Economic recovery is picking up in the Slovak Republic, but regional disparities and high unemployment must be addressed to ensure balances inclusive growth over the long-term, according to the latest OECD Economic Survey of the Slovak Republic.
The Survey, presented in Bratislava by OECD Secretary-General Angel Gurría and the Slovakian Prime Minister Robert Fico, underlines the country’s accelerating rebound from the financial crisis, which has been among the strongest in Europe.
Slovakia's GDP is projected to grow by 2.6 percent this year, 2.8 percent in 2015 and 3.4 percent in 2016.
The OECD identifies a series of policy reforms that will help the Slovak Republic reform its public sector and to spur growth in the central and eastern regions. Reform and investment in education, where regional disparities of opportunity are prevalent, are key recommendations of both the Survey and the new OECD Review of Evaluation and Assessment in Education: Slovak Republic, also presented by Mr. Gurría to Slovakian officials.
“The Slovak Republic has rebounded further from the global financial crisis than most other European countries, but prosperity has not been shared equally,” Mr Gurría said.
“Better connectivity and comprehensive reforms are needed to attract economic activity to lagging regions while ensuring Bratislava retains its dynamism. Public sector reform and investment in education are two keys that can help unlock inclusive growth.”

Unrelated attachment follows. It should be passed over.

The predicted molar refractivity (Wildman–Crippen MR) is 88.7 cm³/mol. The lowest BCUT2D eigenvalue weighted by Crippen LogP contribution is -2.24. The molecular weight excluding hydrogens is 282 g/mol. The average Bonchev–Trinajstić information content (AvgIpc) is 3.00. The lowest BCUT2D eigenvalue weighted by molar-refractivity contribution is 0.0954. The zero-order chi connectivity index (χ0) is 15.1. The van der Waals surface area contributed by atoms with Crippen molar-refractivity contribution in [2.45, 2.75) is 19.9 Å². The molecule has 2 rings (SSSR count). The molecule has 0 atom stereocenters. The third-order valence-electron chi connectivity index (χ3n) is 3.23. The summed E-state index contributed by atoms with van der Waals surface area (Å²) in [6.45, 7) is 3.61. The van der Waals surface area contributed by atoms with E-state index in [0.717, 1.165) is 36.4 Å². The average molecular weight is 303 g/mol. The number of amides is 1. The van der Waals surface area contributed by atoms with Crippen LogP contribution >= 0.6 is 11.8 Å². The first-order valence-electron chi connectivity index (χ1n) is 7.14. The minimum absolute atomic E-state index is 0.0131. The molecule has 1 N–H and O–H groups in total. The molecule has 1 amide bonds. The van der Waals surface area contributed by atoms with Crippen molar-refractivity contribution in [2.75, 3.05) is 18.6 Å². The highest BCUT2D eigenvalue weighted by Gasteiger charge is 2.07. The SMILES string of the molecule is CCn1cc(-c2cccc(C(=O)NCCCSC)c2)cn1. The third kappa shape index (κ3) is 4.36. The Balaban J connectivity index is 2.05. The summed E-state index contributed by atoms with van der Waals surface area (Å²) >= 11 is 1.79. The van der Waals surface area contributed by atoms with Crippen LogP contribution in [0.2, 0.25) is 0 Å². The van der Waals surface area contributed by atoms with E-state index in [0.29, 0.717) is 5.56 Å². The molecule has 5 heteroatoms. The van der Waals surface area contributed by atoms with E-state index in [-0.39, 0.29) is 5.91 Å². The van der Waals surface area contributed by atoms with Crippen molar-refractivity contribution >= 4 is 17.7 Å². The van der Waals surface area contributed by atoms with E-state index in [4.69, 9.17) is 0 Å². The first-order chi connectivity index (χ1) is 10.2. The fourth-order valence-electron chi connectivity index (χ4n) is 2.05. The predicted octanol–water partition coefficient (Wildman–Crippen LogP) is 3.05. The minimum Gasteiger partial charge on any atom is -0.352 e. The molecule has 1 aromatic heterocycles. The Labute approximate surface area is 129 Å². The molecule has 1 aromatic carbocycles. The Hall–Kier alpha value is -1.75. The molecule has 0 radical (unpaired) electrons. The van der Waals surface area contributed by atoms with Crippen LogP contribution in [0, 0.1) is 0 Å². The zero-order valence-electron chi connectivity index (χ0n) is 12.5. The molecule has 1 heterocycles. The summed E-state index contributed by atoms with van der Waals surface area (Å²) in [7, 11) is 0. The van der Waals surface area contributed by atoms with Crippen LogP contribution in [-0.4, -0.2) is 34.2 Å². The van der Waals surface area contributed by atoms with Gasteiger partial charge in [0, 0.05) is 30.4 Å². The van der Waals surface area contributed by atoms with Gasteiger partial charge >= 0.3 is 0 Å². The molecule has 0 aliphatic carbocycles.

While the economy is becoming more balanced towards private consumption, exports will continue to play an important role in the years to come, and growth could be weaker if the euro area recovery is delayed, the OECD said. Low levels of employment and inefficiencies in the public sector could also hold back growth.
Boosting training and job search assistance programmes, providing financial incentives for the adoption of new technologies and investment in innovation, and improving national road and rail transport infrastructure as well as international connections will help reduce regional disparities.
Making it easier for people to rent a home would also promote mobility, allowing residents of lagging regions to seek employment in the booming west of the country, the Survey said.
Improving public sector performance will increase Slovakia's ability to finance and implement growth-friendly measures while moving ahead on necessary fiscal consolidation plans. The OECD recommends Slovakia continue its ongoing programme of ambitious and comprehensive public sector reforms, but suggests more can be done to modernise and increase efficiency across all levels of public administration. This should include actions to establish better human resources management, continue the fight against corruption, improve transparency and the quality of public procurement to ensure the best value for money, and strengthen the budgetary framework, notably by establishing multi-annual expenditures ceilings.
The Survey also suggests that public sector reform should include further steps to improve the business environment, by easing regulation in the professional services and retail sectors, improving regulatory impact assessment, strengthening the efficiency and independence of the judiciary and making better use of European Union funds.